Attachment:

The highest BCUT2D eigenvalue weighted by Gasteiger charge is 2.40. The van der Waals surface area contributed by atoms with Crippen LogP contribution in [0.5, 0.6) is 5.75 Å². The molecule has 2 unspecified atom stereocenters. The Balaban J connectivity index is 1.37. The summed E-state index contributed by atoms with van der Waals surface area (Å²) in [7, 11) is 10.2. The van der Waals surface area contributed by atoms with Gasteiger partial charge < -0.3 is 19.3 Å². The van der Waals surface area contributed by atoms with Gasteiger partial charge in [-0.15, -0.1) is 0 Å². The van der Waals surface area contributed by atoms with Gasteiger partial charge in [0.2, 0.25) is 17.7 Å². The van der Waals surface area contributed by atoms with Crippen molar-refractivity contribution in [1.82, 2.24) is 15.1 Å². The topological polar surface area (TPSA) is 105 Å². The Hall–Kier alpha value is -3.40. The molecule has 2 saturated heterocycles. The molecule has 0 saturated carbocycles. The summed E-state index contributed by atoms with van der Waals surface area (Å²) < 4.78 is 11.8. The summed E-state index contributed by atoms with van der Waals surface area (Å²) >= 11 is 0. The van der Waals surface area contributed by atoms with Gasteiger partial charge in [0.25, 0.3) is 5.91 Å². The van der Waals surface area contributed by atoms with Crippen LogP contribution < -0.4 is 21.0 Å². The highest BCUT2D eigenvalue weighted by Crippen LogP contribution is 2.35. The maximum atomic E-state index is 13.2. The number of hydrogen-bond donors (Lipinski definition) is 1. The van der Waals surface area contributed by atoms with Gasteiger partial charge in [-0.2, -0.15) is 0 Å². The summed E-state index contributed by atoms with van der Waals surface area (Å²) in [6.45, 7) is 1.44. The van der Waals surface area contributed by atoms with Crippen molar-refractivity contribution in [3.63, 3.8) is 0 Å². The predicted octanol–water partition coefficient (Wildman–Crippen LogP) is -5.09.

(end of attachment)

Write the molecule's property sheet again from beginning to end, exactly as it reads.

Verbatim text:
The highest BCUT2D eigenvalue weighted by Gasteiger charge is 2.40. The van der Waals surface area contributed by atoms with Crippen LogP contribution in [0.5, 0.6) is 5.75 Å². The molecule has 2 unspecified atom stereocenters. The Balaban J connectivity index is 1.37. The summed E-state index contributed by atoms with van der Waals surface area (Å²) in [7, 11) is 10.2. The van der Waals surface area contributed by atoms with Gasteiger partial charge < -0.3 is 19.3 Å². The van der Waals surface area contributed by atoms with Gasteiger partial charge in [-0.15, -0.1) is 0 Å². The van der Waals surface area contributed by atoms with Gasteiger partial charge in [0.2, 0.25) is 17.7 Å². The van der Waals surface area contributed by atoms with Crippen molar-refractivity contribution in [1.82, 2.24) is 15.1 Å². The topological polar surface area (TPSA) is 105 Å². The Hall–Kier alpha value is -3.40. The molecule has 2 saturated heterocycles. The molecule has 0 saturated carbocycles. The summed E-state index contributed by atoms with van der Waals surface area (Å²) < 4.78 is 11.8. The summed E-state index contributed by atoms with van der Waals surface area (Å²) >= 11 is 0. The van der Waals surface area contributed by atoms with Gasteiger partial charge in [0.25, 0.3) is 5.91 Å². The van der Waals surface area contributed by atoms with Crippen LogP contribution < -0.4 is 21.0 Å². The highest BCUT2D eigenvalue weighted by Crippen LogP contribution is 2.35. The maximum atomic E-state index is 13.2. The number of hydrogen-bond donors (Lipinski definition) is 1. The van der Waals surface area contributed by atoms with Gasteiger partial charge in [-0.2, -0.15) is 0 Å². The summed E-state index contributed by atoms with van der Waals surface area (Å²) in [6.45, 7) is 1.44. The van der Waals surface area contributed by atoms with Crippen molar-refractivity contribution in [3.63, 3.8) is 0 Å². The predicted octanol–water partition coefficient (Wildman–Crippen LogP) is -5.09.